With the hoarding of supplies, it’s harder to get toilet paper. It’s harder to get these essential items that everybody needs. And so really just saying, “Hey, if you have extra food… canned food that you’re not using that’s still good, if you want to, bring that on down.” Or if you have gloves or cleaning supplies or any of those things. We are just still asking that people consider sharing with The Salvation Army as we continue to try to meet the needs of everybody in our communities.

Definitely. And I understand that as part of this increase in delivery of services that you’ve established an interesting partnership with a local Urgent Care. Can you share more about how that came together and what you’re doing?

Absolutely. So you know, it’s interesting…for being a small corps, we actually have a very large community that we serve and we have a very large church family. But it’s interesting with the coronavirus, and how things have changed for The Salvation Army in how we look at ministry and how we serve. The question that was posed: what are we doing to meet those needs of those that aren’t able to come to us? Or they can’t get through to us on the phone and, and so how are we going to reach those people out there? 

We received a phone call from someone at an Urgent Care. She was asking, “You know, these are the services I heard you have. Would you be interested in this partnership where we will, as we see the needs through our patients, … we get permission from the patient to pass their information along to you and then we connect you two and then from there we establish a system of care for them?” So we’re moving into more of a case management model, but also just being able to develop these relationships with these patients, and we’re taking them food boxes, we’re taking them supplies, we even pick up prescriptions.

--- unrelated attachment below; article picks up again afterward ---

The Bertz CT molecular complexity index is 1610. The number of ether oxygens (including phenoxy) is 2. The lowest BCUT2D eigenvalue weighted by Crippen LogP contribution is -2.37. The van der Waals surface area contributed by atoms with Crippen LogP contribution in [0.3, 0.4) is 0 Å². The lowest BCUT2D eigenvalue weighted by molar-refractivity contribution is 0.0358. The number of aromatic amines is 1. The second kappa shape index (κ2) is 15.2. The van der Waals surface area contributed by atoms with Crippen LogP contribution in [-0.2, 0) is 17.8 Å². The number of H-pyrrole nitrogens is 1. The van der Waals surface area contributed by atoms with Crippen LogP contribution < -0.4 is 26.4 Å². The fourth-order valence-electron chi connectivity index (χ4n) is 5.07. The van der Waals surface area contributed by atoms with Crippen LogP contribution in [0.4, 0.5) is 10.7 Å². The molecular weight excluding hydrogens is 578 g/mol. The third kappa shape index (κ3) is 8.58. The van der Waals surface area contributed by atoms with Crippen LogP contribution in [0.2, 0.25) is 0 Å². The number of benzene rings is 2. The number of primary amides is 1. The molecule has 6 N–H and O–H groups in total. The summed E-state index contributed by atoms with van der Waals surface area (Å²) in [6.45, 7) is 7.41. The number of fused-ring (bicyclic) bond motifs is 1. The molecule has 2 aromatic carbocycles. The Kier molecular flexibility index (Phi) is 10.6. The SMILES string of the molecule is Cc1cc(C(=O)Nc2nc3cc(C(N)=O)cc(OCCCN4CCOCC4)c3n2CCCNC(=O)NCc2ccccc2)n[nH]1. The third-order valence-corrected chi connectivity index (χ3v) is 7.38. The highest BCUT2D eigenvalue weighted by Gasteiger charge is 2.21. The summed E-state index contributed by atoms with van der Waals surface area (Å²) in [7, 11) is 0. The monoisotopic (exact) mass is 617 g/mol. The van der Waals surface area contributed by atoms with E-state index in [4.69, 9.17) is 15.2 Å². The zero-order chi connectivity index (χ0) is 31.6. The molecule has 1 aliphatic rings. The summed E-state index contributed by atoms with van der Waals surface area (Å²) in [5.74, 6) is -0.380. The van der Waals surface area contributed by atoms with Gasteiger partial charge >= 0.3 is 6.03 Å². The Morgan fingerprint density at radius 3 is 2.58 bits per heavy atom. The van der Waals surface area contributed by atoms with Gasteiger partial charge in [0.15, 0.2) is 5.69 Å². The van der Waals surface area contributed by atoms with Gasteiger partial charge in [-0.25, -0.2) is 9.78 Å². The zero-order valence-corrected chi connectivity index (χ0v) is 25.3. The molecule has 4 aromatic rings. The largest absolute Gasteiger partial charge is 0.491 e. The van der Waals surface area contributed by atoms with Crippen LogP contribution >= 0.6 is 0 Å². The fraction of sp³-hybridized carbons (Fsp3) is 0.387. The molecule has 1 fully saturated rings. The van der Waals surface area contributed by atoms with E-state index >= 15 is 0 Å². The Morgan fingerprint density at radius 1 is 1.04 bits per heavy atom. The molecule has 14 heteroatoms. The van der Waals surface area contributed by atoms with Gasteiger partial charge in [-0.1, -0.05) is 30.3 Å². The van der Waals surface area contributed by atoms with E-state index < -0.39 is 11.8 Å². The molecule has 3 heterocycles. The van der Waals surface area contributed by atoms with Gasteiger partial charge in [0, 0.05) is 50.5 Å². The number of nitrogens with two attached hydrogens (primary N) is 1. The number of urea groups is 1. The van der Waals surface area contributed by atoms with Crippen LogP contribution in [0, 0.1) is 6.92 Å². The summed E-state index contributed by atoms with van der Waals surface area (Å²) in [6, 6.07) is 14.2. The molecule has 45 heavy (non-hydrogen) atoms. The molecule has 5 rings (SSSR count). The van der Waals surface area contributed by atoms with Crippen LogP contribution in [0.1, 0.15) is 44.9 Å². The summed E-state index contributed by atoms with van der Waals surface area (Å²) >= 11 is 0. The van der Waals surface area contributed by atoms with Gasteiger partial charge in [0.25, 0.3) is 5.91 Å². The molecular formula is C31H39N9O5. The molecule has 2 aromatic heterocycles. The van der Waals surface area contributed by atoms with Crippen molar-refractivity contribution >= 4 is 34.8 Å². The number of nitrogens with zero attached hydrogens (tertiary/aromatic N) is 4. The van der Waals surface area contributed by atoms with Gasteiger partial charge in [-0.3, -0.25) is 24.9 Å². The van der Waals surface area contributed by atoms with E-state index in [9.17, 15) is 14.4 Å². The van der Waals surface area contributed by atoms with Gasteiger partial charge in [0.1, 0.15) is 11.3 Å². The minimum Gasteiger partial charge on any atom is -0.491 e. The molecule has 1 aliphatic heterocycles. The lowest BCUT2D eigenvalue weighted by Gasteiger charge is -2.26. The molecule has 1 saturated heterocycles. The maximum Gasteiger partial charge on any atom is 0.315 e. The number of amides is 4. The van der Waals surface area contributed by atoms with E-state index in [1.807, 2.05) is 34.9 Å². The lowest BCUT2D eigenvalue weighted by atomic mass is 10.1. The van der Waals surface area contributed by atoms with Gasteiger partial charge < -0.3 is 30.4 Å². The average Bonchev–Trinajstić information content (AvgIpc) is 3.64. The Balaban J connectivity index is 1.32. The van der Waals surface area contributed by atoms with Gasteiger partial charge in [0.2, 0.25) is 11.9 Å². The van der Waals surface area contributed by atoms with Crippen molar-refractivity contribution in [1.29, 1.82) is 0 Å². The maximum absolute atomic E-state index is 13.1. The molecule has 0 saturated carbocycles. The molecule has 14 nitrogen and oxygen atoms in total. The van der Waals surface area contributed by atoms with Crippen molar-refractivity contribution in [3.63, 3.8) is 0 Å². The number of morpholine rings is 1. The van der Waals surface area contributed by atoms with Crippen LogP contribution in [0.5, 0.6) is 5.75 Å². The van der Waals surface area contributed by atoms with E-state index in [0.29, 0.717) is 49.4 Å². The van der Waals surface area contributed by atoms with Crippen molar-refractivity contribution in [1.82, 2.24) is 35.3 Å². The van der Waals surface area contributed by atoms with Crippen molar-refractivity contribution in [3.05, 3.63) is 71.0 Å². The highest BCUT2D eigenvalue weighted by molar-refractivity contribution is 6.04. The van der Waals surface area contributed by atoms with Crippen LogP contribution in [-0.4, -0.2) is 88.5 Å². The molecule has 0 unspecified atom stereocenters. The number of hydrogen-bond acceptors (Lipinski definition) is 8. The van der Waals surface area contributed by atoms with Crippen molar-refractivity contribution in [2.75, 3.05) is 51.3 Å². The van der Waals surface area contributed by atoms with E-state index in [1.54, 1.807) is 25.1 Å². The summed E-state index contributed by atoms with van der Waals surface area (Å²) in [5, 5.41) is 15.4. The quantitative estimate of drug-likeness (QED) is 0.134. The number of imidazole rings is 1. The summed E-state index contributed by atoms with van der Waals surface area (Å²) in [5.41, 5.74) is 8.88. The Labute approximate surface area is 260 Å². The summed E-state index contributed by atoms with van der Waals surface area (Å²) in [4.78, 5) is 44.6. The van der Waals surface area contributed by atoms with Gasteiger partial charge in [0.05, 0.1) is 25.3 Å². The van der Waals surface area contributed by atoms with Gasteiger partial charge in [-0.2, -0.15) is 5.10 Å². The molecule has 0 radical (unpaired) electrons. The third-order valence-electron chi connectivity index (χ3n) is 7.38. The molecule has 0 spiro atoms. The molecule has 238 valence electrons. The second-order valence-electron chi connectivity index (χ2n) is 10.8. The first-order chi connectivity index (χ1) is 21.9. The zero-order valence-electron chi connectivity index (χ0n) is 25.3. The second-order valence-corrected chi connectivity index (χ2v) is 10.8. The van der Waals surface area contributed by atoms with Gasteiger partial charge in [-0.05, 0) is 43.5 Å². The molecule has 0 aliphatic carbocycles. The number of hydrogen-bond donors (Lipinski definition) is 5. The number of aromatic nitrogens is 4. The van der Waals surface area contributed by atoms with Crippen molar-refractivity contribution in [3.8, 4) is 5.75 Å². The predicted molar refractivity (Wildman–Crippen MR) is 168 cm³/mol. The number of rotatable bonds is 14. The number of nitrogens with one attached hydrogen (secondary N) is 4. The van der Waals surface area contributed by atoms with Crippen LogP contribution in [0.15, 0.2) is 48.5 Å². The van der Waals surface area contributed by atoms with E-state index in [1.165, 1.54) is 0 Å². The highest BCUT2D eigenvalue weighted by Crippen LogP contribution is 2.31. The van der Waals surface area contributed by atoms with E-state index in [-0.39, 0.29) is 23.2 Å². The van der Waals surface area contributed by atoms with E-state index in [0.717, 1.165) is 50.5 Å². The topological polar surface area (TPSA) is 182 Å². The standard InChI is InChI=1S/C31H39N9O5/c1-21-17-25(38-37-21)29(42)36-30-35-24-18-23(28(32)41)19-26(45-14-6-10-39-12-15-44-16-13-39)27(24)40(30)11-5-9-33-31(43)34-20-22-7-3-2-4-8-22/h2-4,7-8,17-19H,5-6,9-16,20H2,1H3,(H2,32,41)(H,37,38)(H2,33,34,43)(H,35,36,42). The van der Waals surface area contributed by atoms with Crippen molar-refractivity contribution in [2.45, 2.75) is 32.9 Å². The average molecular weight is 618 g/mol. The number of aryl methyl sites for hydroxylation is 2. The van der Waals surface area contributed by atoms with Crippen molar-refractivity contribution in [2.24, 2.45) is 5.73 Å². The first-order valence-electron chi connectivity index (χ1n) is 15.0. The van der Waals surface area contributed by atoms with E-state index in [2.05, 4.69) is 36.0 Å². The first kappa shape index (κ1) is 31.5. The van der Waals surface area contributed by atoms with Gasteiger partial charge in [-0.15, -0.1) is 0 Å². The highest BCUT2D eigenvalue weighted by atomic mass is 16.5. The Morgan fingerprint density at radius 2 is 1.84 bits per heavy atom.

However, we are a smaller staff and so we rely heavily on our volunteers to help us with this. When I got this call, I thought, you know, this is brilliant. This is a great idea and an opportunity really to continue to minister to those that we wouldn’t normally probably be having a conversation with. So we took that and we moved away from this idea of it being just this simple referral system to asking how can we reach out to the other Urgent Cares and the other hospitals in the area and develop some kind of a relationship with them? So actually, we’ve now established with some of our local hospitals and Urgent Cares and primary cares as well, because these doctors know their clients, and they have a relationship with their clients or their patients.

We’re having other people call us and say, “Hey, we got your information from the hospital. And they said that you could help us.” Sometimes the hospital will call and say, “Hey, I’ve got a patient who doesn’t have any family in the area, and they’re going to be home on quarantine. Would you be willing to help out?” So that’s kind of where we are with that…This is something that could be done in other communities and if you have the means to do it, a really beautiful ministry could evolve from this.

Absolutely. I love that. How do you yourself handle all of the emotional stress that’s come from this situation?

I have learned, really through officership, a lot about how to handle emotional stress, and what I need for myself, personally. But I think it’s the idea of learning how to eliminate living in a quadrant or in a lifestyle where you’re constantly functioning from the hectic side and moving more toward soul care and understanding what you need individually. For me, I have to remember for myself, I need time to recharge and for me that time of recharging is quiet. So I have to have time alone. I’ll read or I’ll get into God’s Word. Maybe I’ll get on the elliptical and do some exercise. But for me, the emotional care comes from my personal soul care and I need to be maintaining a healthy balanced life and that I just make sure I get good enough sleep, make sure I’m eating properly, make sure that I’m spending time alone in prayer, and that I’m in communication with God.